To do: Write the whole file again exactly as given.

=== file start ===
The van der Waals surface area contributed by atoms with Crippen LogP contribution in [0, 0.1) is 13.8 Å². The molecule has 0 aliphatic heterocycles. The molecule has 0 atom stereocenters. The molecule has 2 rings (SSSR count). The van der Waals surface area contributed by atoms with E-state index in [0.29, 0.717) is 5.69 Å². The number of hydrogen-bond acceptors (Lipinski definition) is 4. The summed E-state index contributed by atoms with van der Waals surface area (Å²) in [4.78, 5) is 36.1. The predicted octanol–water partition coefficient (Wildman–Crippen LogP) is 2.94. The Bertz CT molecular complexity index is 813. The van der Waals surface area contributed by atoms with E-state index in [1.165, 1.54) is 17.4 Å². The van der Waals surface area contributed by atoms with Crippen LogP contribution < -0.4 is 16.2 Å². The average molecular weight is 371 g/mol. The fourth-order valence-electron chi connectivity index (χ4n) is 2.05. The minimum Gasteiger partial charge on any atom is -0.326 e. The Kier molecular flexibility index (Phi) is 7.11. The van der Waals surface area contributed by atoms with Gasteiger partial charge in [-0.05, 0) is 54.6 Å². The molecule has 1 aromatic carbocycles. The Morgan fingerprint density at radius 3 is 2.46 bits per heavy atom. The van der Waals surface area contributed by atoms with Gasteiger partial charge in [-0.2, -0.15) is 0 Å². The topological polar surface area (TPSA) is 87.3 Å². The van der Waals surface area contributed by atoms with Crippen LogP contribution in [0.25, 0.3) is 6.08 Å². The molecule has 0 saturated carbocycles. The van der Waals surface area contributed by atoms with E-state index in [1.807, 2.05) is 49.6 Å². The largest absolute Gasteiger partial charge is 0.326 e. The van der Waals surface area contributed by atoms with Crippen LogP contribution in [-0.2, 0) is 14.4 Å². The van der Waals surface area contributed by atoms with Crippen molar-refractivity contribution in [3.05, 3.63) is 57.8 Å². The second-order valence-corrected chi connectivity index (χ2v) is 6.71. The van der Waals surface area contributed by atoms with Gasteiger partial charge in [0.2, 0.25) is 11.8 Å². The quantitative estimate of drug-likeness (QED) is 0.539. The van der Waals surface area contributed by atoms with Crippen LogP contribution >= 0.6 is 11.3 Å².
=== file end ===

The van der Waals surface area contributed by atoms with Crippen LogP contribution in [0, 0.1) is 13.8 Å². The molecule has 0 aliphatic heterocycles. The molecule has 0 atom stereocenters. The molecule has 2 rings (SSSR count). The van der Waals surface area contributed by atoms with E-state index in [0.29, 0.717) is 5.69 Å². The number of hydrogen-bond acceptors (Lipinski definition) is 4. The summed E-state index contributed by atoms with van der Waals surface area (Å²) in [4.78, 5) is 36.1. The predicted octanol–water partition coefficient (Wildman–Crippen LogP) is 2.94. The Bertz CT molecular complexity index is 813. The van der Waals surface area contributed by atoms with E-state index in [1.165, 1.54) is 17.4 Å². The van der Waals surface area contributed by atoms with Crippen LogP contribution < -0.4 is 16.2 Å². The average molecular weight is 371 g/mol. The fourth-order valence-electron chi connectivity index (χ4n) is 2.05. The minimum Gasteiger partial charge on any atom is -0.326 e. The Kier molecular flexibility index (Phi) is 7.11. The van der Waals surface area contributed by atoms with Gasteiger partial charge in [-0.05, 0) is 54.6 Å². The molecule has 1 aromatic carbocycles. The Morgan fingerprint density at radius 3 is 2.46 bits per heavy atom. The van der Waals surface area contributed by atoms with Gasteiger partial charge in [-0.2, -0.15) is 0 Å². The topological polar surface area (TPSA) is 87.3 Å². The van der Waals surface area contributed by atoms with Crippen LogP contribution in [0.25, 0.3) is 6.08 Å². The molecule has 0 saturated carbocycles. The van der Waals surface area contributed by atoms with E-state index in [1.807, 2.05) is 49.6 Å². The largest absolute Gasteiger partial charge is 0.326 e. The van der Waals surface area contributed by atoms with Crippen LogP contribution in [-0.2, 0) is 14.4 Å². The van der Waals surface area contributed by atoms with Crippen molar-refractivity contribution in [3.05, 3.63) is 57.8 Å². The second-order valence-corrected chi connectivity index (χ2v) is 6.71. The van der Waals surface area contributed by atoms with Gasteiger partial charge in [0.2, 0.25) is 11.8 Å². The quantitative estimate of drug-likeness (QED) is 0.539. The van der Waals surface area contributed by atoms with Crippen LogP contribution >= 0.6 is 11.3 Å².